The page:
Prague will be especially busy on Friday and Saturday, October 11–12, due the convergence of several events.
The memorial services for pop star Karel Gott, a high-profile England–Czech Republic football match, climate protests, and the annual Signal Festival are all taking place.
About 300,000 people, many coming from Germany, are expected to line up to say goodbye to Karel Gott, who passed away October 1. The public can pay their respects to Žofín Palace starting from 8 am to 10 pm on Friday. People are expected to start lining up much earlier, though. Masarykovo nábřeží will be closed to traffic from 1 am on Friday. Tram line 17 will be diverted. Tram lines 2, 9, 17, 18, 22 and 23 should experience delays in the vicinity of the National Theatre. Traffic on most Legií (Legion Bridge) will be limited.
The line of people heading to Žofín will start at Janáčkovo nábřeží in Smíchov and go across most Legií and down Masarykovo nábřeží to Slovanský ostrov, where Žofín Palace is located. People are advised to use the Metro B to reach the Anděl stop and then walk or take a tram to reach Janáčkovo nábřeží. People leaving Žofín will be sent in the direction of Manes toward the Karlovo náměstí metro stop.
People coming to Prague from outside the city are asked to consider rail or bus transport, as car parking in the city center will be virtually nonexistent. Czech Railways and private rail companies will be increasing capacity.
“The City of Prague has taken all measures for the public to say goodbye to Mr. Karel Gott. In cooperation with the Czech Police, we have made transport restrictions in the vicinity of Žofín. The Red Cross, ambulances, and sanitary facilities will be in place. I believe that any traffic complications that result from the closure of Masarykovo nábřeží will be accepted by everyone with understanding,” Prague Deputy Mayor Petr Hlubuček (United Force for Prague) said.
On Saturday in St. Vitus’ Cathedral, there will be a Requiem Mass starting at 11.00 am for invited participants. The public will be able to watch the mass on a large screen on the third courtyard and on two large screens at Hradčanské náměstí. Prague Castle can be reached on foot or by public transport.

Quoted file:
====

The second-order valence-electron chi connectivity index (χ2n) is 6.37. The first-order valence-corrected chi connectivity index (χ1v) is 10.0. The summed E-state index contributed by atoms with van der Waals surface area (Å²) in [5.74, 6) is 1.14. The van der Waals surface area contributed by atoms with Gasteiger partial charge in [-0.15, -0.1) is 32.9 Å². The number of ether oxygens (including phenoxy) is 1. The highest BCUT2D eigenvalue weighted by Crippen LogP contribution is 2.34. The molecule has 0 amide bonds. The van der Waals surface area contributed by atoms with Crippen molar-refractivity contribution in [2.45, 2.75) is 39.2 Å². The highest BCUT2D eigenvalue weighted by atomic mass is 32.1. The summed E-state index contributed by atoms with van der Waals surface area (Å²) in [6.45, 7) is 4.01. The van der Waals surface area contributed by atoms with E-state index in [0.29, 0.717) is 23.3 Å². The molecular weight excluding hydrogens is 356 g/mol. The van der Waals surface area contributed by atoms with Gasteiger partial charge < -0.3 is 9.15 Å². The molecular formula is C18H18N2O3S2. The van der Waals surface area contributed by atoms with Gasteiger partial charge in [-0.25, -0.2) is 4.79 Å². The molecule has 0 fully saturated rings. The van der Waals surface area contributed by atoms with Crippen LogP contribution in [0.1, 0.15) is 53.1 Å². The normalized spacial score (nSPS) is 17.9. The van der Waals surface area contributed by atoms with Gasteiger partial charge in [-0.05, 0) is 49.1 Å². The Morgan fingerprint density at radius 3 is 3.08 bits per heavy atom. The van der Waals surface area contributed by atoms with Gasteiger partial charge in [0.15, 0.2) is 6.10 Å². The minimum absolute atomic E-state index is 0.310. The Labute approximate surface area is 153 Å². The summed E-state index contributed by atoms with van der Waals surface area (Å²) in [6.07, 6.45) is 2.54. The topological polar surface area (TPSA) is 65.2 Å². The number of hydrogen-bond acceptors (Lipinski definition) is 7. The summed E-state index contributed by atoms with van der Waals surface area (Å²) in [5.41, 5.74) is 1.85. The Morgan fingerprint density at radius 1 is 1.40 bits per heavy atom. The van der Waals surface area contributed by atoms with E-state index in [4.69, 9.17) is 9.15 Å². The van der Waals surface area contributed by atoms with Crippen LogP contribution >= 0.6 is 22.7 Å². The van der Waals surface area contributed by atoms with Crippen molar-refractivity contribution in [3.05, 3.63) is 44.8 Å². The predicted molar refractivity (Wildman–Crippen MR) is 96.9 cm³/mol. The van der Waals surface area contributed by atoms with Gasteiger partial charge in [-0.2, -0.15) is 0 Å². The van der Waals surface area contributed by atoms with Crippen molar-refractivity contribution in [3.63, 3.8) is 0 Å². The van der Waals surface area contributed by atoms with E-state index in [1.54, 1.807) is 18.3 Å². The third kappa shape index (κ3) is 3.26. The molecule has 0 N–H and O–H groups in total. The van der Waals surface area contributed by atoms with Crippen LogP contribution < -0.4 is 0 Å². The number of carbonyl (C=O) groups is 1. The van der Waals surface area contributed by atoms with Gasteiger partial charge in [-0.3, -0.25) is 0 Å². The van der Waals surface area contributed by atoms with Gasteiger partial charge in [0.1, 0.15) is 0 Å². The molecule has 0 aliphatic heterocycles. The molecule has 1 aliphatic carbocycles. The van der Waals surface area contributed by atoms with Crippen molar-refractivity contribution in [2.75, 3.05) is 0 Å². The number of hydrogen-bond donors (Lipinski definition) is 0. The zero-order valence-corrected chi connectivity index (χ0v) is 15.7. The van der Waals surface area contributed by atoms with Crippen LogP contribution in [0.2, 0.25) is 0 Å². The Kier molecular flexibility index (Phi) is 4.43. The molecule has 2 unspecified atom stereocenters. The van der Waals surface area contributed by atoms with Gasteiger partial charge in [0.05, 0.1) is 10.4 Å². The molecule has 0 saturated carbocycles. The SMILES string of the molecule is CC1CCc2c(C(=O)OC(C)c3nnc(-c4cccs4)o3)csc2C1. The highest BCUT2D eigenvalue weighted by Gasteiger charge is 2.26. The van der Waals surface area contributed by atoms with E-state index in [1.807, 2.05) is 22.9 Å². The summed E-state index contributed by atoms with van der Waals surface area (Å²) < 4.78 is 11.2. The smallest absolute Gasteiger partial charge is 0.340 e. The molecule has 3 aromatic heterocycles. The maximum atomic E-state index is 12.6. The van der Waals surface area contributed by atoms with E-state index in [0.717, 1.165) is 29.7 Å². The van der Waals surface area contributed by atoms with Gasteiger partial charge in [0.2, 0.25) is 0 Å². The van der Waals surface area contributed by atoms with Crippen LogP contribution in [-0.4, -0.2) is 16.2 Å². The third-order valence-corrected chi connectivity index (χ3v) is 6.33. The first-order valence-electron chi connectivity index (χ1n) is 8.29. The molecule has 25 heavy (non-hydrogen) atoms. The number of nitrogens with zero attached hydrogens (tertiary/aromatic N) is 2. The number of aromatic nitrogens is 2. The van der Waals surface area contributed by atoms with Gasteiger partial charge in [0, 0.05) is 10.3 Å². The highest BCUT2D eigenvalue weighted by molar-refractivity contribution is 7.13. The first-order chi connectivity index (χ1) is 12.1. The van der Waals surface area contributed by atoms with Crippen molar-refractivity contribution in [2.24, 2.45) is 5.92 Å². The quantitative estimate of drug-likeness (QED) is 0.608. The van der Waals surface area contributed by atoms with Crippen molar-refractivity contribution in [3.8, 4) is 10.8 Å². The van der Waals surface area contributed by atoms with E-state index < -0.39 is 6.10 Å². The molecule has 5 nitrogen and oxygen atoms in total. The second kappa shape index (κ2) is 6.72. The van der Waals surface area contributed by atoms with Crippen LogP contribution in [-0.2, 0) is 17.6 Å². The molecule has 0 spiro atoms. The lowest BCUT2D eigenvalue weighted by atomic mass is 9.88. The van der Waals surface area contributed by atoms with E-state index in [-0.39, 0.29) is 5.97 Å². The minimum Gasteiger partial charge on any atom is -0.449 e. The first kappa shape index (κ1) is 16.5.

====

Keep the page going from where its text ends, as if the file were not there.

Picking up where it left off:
The Friday and Saturday ceremonies will be broadcast live by Czech Television.
The Czech police have also taken measures to ensure that Friday’s football match does not disrupt other events. These measures will last for the entire stay of English fans until Monday.
On Friday evening, a Euro 2020 qualifying football match between the Czech Republic and England will take place in Prague’s Sinobo Stadium (formerly Eden). Only 3,731 visiting fans will have tickets but the English Football Association estimates that up to twice as many English supporters will be in Prague due to cheap alcohol and nightlife.
Specially trained UK police officers will arrive in Prague, who alongside their Czech counterparts, will try to prevent conflict situations. English fans are known to be rowdier on Friday nights than normal.
Climate activists from the Extinction Rebellion movement are preparing to block streets on Friday for a campaign called Stop Prague! 1.0.
“In the morning and then again in the evening, we’ll block a few roads across Prague for seven short minutes to share the message: Stop business as usual. We would rather not disrupt lives of ordinary people in vain but for the past 30 years, no one’s been listening to the scientists or climate movements around the world. And so we need to take our message into the streets,” Extinction Rebellion Česká republika said on Facebook.
They also plan a Big Rebellion for Life event on Wenceslas Square on Saturday from 11:15 am to 4 pm.
In addition, the seventh Signal Festival of Light will have its second and third nights on Friday and Saturday. This even in the past has drawn hundreds of thousands of people to walk across the city on foot from one light art installation to another. There are three main routes: Malá Strana, Old Town, and Karlín.